About The SAIS Review

The SAIS Review publishes two print editions annually. In 2017, an additional special edition was published (Vol. 37 No. 1S). The SAIS Review is published and distributed by The Johns Hopkins University Press and is available online through Project Muse.

Volume 43, Issue 1 — Plane(et) A: Addressing the Climate Crisis

Volume 43, Issue 1 of the SAIS Review explores the intersectionality of climate change with major global trends and challenges including energy, financial systems, governance, injustice, and state sovereignty.

Read the issue on Project Muse: https://muse.jhu.edu/issue/50805

Volume 42, Issue 2 — Recoding Reality: The Rise of Digital Authoritarianism

Volume 42, Issue 2 of the SAIS Review addresses the ways in which state and nonstate actors stifle dissent with digital authoritarianism, defined as the use of information technology by regimes to manipulate, repress, and surveil domestic and international populations.

Read the issue on Project Muse: https://muse.jhu.edu/issue/49576

Volume 42, Issue 1 — Treaties, Traditions, and Tribunals: The Role of International Law and Institutions in the 21st Century

Volume 42, Issue 1 of the SAIS Review explores how states interpret and utilize international law and forums differently. It also addresses the difficulties faced by international bodies and the international legal framework in adequately addressing transnational issues.

Read the issue on Project Muse: https://muse.jhu.edu/issue/49577

Volume 41, Issue 2 — Conflict in the Fifth Domain

Volume 41, Issue 2 of The SAIS Review of International Affairs intends to call attention to the dynamic field of cybersecurity. It is a body of work for policy experts, aspiring professionals, and cyber beginners alike. Conflict in The Fifth Domain indulges in the debate about US cybersecurity strategies, investigates how states utilize cyber operations in support of foreign policy and national security strategies, explores the foreign and domestic policy actions to best confront constant adversarial cyber threats, and envisions pathways to effective global cyber governance.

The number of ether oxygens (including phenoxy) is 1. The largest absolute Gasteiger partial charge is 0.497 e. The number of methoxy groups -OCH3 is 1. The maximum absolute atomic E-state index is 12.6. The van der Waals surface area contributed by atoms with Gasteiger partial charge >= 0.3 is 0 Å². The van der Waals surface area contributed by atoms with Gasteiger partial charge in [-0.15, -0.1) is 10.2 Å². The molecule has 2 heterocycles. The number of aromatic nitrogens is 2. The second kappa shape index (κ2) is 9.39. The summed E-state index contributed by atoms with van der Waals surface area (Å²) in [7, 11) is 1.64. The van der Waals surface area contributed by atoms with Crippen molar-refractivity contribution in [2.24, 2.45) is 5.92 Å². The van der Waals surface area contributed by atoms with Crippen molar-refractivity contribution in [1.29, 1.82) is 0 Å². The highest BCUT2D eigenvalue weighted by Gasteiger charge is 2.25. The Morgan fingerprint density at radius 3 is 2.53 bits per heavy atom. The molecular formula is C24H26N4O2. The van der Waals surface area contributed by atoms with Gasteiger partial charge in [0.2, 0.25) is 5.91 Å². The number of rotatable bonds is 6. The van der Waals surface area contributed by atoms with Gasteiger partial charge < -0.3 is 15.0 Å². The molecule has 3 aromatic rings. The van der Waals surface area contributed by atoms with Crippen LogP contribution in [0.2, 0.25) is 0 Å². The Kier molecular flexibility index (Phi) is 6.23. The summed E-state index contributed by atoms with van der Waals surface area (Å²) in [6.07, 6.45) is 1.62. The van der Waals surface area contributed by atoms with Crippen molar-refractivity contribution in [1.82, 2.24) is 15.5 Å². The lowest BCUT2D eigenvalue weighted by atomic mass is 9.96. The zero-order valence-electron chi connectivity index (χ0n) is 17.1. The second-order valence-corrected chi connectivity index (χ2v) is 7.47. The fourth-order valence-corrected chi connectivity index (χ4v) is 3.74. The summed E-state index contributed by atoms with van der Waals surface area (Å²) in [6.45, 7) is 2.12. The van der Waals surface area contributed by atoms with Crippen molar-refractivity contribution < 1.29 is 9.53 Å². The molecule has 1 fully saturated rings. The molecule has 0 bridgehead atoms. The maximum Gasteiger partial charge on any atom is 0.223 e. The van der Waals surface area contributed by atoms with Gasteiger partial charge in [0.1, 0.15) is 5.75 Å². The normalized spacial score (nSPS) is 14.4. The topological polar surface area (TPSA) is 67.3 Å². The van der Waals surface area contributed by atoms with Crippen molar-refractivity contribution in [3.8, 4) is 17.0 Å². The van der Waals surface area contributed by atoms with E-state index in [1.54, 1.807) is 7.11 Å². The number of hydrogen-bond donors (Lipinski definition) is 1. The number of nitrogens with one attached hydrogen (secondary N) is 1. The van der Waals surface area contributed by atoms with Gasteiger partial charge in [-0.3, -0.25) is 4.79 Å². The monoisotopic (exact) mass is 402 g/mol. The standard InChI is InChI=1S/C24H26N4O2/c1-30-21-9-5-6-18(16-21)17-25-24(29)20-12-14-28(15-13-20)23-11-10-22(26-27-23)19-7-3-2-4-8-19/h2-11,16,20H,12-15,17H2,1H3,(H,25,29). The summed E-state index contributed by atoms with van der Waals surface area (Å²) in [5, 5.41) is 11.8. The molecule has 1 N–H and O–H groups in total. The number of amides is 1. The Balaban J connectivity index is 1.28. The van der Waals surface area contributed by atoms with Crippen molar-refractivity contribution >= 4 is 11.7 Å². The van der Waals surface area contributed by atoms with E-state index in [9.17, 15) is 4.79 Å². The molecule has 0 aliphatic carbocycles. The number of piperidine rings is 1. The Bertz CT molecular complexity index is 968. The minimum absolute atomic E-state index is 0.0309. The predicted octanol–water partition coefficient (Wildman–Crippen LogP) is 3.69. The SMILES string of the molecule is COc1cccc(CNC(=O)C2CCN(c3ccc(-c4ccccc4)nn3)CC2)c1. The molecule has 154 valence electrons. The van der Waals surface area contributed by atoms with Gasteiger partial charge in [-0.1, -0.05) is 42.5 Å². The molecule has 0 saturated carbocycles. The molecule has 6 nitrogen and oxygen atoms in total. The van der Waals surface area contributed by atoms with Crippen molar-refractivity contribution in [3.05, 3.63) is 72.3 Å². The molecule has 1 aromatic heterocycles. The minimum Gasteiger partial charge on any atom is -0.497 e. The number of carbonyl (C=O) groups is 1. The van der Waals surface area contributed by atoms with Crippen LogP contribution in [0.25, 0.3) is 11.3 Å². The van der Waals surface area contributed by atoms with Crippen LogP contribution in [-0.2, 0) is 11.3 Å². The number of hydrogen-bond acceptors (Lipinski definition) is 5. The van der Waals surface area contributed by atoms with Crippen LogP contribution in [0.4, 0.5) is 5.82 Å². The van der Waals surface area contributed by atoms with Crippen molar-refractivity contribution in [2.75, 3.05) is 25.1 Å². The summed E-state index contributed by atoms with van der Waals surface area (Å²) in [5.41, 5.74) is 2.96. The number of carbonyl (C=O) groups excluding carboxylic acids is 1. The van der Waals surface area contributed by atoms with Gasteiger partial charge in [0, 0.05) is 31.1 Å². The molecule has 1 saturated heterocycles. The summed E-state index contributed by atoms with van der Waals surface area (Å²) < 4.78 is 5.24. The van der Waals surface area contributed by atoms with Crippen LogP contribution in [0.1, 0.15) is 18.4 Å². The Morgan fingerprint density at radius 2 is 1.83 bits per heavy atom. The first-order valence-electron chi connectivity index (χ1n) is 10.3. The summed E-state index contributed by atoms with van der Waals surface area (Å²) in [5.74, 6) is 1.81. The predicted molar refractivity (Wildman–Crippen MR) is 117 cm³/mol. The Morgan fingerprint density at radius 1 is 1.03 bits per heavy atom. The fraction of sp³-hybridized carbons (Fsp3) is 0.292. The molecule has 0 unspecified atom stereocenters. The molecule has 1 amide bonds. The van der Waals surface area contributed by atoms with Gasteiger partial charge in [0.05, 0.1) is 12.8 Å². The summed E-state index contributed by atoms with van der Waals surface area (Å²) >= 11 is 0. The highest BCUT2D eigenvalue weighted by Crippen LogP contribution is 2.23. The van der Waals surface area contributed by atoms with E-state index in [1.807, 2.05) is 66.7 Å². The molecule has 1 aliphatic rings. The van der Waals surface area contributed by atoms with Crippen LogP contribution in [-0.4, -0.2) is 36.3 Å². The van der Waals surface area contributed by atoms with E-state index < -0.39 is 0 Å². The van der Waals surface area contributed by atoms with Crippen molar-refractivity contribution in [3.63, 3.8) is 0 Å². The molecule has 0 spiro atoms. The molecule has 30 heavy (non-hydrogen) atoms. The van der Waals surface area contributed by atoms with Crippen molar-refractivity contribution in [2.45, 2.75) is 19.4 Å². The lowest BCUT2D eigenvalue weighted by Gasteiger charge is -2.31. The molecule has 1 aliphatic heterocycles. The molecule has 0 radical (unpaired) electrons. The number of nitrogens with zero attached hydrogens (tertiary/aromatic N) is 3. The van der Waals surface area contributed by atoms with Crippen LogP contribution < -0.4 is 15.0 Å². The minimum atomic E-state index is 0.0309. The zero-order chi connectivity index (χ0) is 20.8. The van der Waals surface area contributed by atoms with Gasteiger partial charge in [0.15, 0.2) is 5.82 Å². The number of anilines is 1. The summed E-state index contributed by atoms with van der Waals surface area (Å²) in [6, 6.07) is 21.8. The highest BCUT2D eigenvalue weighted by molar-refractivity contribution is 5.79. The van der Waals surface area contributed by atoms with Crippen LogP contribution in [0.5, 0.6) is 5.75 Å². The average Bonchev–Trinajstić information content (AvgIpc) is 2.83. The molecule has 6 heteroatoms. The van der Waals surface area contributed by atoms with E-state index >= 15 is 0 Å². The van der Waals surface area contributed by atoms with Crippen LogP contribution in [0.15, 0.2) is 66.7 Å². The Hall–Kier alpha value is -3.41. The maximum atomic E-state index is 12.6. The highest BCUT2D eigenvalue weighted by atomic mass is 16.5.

Read the issue on Project Muse: https://muse.jhu.edu/issue/47668

Volume 41, Issue 1 — Who Runs the World: A Look at Gender in International Affairs

Volume 41, Issue 1 of The SAIS Review of International Affairs highlights the vital yet underrepresented perspectives contributed by women and other people who do not identify as cis-gendered men to national and international policy. With this collection of essays and interviews, The SAIS Review aims to spark conversations and ideas about how to expand the pool of qualified people to “run the world” in a more equitable, peaceful, and innovative fashion.

Read the issue on Project Muse: https://muse.jhu.edu/issue/45267

Volume 40, Issue 2 — The Revolution Will Be Televised: A Decade of Global Protest

Volume 40, Issue 2 of The SAIS Review examines more than the fundamental social and political reasons behind protest movements; it studies the intersection of time, place, and audience and how these factors influence the development of social movements. In presenting this collection of essays and interviews, The SAIS Review hopes to contribute to the larger conversation around protests and mass mobilization.

Read the issue on Project Muse: https://muse.jhu.edu/issue/43979

Volume 40, Issue 1 — Ex Amicitia Pax: Diplomacy in Action

This issue seeks to address the topic of diplomacy and its role in the 21st century and to discuss the means by which countries exercise diplomatic power and develop diplomatic capacity to achieve their foreign policy objectives. To that end, the essays featured here spotlight some of the most pressing issues affecting diplomacy and diplomats and shaping their future impact on strategy and the world more generally.

Read the issue on Project Muse: https://muse.jhu.edu/issue/42828

Volume 39, Issue 2 — Nuclear Weapons in the 21st Century

Volume 39, Issue 2 of The SAIS Review of International Affairs seeks to address the topic of nuclear weapons and their role in the 21st century. The question that now faces the international community—particularly those who possess nuclear weapons—is simple to ask, but profoundly difficult to answer: what comes next? These weapons of mass destruction have animated our collective thinking since the end of World War II, but have continued to collect dust in their various silos and nuclear submarines. Will this remain the case outside the bounds of the US-USSR Cold War and in our multipolar world? Will—or should—the next 75 years mirror the past 75 years? Whatever the answer, the role nuclear weapons will play in modern strategic decision-making remains uncertain, but impossible to ignore.

Read the issue on Project Muse: https://muse.jhu.edu/article/751642

Volume 39, Issue 1 — Ethics & Foreign Policy